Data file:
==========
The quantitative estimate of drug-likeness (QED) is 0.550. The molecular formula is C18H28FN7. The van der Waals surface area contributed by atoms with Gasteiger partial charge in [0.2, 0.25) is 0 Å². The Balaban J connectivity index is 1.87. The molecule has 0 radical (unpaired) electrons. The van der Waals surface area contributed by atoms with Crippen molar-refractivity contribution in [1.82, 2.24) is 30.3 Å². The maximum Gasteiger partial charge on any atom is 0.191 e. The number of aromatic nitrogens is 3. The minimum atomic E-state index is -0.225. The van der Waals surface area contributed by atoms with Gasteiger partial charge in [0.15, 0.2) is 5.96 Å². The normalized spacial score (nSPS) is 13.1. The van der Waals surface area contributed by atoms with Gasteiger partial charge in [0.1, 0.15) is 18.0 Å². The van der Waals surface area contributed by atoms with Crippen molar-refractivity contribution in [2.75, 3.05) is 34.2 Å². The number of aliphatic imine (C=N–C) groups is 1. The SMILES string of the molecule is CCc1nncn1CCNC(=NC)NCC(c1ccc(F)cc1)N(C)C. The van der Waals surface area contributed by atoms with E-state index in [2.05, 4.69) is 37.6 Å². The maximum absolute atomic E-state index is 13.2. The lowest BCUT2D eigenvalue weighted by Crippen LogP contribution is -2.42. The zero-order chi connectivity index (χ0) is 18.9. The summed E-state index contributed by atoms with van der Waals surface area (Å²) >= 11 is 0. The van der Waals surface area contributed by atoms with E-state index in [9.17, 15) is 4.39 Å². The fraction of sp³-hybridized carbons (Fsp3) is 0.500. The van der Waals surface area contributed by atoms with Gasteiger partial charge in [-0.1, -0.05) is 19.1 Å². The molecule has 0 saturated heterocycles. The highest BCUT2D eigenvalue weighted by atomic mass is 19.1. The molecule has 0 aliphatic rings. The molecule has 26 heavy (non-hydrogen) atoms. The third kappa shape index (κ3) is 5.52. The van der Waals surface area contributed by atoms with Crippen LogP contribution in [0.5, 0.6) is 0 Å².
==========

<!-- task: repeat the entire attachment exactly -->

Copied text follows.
The quantitative estimate of drug-likeness (QED) is 0.550. The molecular formula is C18H28FN7. The van der Waals surface area contributed by atoms with Gasteiger partial charge in [0.2, 0.25) is 0 Å². The Balaban J connectivity index is 1.87. The molecule has 0 radical (unpaired) electrons. The van der Waals surface area contributed by atoms with Crippen molar-refractivity contribution in [1.82, 2.24) is 30.3 Å². The maximum Gasteiger partial charge on any atom is 0.191 e. The number of aromatic nitrogens is 3. The minimum atomic E-state index is -0.225. The van der Waals surface area contributed by atoms with Gasteiger partial charge in [0.15, 0.2) is 5.96 Å². The normalized spacial score (nSPS) is 13.1. The van der Waals surface area contributed by atoms with Gasteiger partial charge in [0.1, 0.15) is 18.0 Å². The van der Waals surface area contributed by atoms with Crippen molar-refractivity contribution in [2.75, 3.05) is 34.2 Å². The number of aliphatic imine (C=N–C) groups is 1. The SMILES string of the molecule is CCc1nncn1CCNC(=NC)NCC(c1ccc(F)cc1)N(C)C. The van der Waals surface area contributed by atoms with E-state index in [2.05, 4.69) is 37.6 Å². The maximum absolute atomic E-state index is 13.2. The lowest BCUT2D eigenvalue weighted by Crippen LogP contribution is -2.42. The zero-order chi connectivity index (χ0) is 18.9. The summed E-state index contributed by atoms with van der Waals surface area (Å²) >= 11 is 0. The van der Waals surface area contributed by atoms with E-state index in [9.17, 15) is 4.39 Å². The fraction of sp³-hybridized carbons (Fsp3) is 0.500. The van der Waals surface area contributed by atoms with Gasteiger partial charge in [-0.1, -0.05) is 19.1 Å². The molecule has 0 saturated heterocycles. The highest BCUT2D eigenvalue weighted by atomic mass is 19.1. The molecule has 0 aliphatic rings. The molecule has 26 heavy (non-hydrogen) atoms. The third kappa shape index (κ3) is 5.52. The van der Waals surface area contributed by atoms with Crippen LogP contribution in [0.5, 0.6) is 0 Å².